Oprah Winfrey is no longer the richest black woman in the world according to a report by Ventures Africa, an African business magazine and news service.
According to the report which is available on Ventures Africa’s website, the richest black woman in the world is Folorunsho Alakija, a 61 year-old Nigerian fashion designer and oil tycoon who is worth at least $3.3 billion, $500 million richer than media mogul Oprah Winfrey whose wealth Forbes magazine estimated at $2.7 billion in September.
Folorunsho Alakija is the founder and owner of Famfa oil, a Nigerian oil company which owns a 60% working interest in OML 127, an offshore oil field which produces 200,000 barrels of oil per day.
Explaining the rationale for the $3.3 billion valuation on Alakija, Douglas Imaralu, Online Editor of Ventures Africa commented, “Total E&P recently sold off its 20% stake in a similar oil field to China’s Sinopec for $2.5 billion. The oil field in question has a daily production capacity of 180,000 barrels a day. Similarly, other hand, OML 127 in which Famfa has a 60% interest produces about 200,000 barrels a day. When we did the math using the Total-Sinopec deal as a comparator, we came to the realization that Alakija’s stake is easily worth billions of dollars. We showed our calculations on ventures-africa.com. At this point, we have no doubt that she is in deed, richer than Oprah.”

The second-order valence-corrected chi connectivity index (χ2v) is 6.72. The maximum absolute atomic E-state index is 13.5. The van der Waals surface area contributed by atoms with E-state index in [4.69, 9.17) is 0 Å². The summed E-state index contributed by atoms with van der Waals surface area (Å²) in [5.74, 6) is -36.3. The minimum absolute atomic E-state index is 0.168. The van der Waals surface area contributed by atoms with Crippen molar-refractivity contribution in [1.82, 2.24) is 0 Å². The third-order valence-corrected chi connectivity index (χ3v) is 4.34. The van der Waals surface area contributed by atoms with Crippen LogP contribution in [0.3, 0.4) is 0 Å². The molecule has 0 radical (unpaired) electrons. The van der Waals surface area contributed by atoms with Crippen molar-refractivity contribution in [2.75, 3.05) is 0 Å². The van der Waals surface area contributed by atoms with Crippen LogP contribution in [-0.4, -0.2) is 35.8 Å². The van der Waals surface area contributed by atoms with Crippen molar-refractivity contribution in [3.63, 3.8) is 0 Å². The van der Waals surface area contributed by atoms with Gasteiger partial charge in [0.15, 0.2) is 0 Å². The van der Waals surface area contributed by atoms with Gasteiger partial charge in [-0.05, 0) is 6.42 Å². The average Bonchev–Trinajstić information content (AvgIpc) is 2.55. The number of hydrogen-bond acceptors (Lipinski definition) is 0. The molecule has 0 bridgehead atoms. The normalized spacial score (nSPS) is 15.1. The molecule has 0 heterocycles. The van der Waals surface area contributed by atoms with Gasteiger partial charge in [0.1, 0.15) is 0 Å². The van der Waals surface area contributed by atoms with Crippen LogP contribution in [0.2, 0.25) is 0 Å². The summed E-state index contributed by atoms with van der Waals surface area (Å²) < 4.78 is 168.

The complete calculation of Folorunsho Alakija’s net worth is available on http://www.ventures-africa.com.
“Among other things, Ventures Africa plans to be the global leader in providing qualified prospects and intelligence on ultra high net worth (UHNW) individuals in Africa,” Douglas Imaralu says. “Through our weekly feature, Africa’s Secret Millionaires, we traverse across the continent seeking out immensely successful, yet low-key tycoons and business leaders who have been largely under-reported, and then tell their stories. We will look through financial reports, track equity holdings around stock markets, identify specific shareholding structures in privately-held companies and consult with everyone from fund managers to investment bankers, realtors and financial analysts to find information that was has not been made public, and then we will place accurate values on the assets of these ultra-high net worth Africans.”